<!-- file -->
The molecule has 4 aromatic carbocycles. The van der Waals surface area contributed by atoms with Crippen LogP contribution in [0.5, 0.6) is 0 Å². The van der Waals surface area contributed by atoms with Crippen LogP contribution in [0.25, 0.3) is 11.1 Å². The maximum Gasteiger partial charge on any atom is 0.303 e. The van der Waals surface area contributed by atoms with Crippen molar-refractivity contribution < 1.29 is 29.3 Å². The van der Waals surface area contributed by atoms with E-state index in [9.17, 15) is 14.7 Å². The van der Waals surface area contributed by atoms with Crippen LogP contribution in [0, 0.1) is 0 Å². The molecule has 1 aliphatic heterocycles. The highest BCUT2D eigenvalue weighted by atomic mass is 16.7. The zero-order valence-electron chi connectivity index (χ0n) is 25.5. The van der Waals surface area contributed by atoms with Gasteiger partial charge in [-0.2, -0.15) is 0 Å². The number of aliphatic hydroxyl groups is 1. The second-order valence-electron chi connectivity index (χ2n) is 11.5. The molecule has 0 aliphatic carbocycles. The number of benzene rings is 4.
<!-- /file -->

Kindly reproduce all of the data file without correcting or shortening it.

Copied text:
The molecule has 4 aromatic carbocycles. The van der Waals surface area contributed by atoms with Crippen LogP contribution in [0.5, 0.6) is 0 Å². The van der Waals surface area contributed by atoms with Crippen LogP contribution in [0.25, 0.3) is 11.1 Å². The maximum Gasteiger partial charge on any atom is 0.303 e. The van der Waals surface area contributed by atoms with Crippen molar-refractivity contribution < 1.29 is 29.3 Å². The van der Waals surface area contributed by atoms with E-state index in [9.17, 15) is 14.7 Å². The van der Waals surface area contributed by atoms with Crippen LogP contribution in [0, 0.1) is 0 Å². The molecule has 1 aliphatic heterocycles. The highest BCUT2D eigenvalue weighted by atomic mass is 16.7. The zero-order valence-electron chi connectivity index (χ0n) is 25.5. The van der Waals surface area contributed by atoms with Gasteiger partial charge in [-0.2, -0.15) is 0 Å². The number of aliphatic hydroxyl groups is 1. The second-order valence-electron chi connectivity index (χ2n) is 11.5. The molecule has 0 aliphatic carbocycles. The number of benzene rings is 4.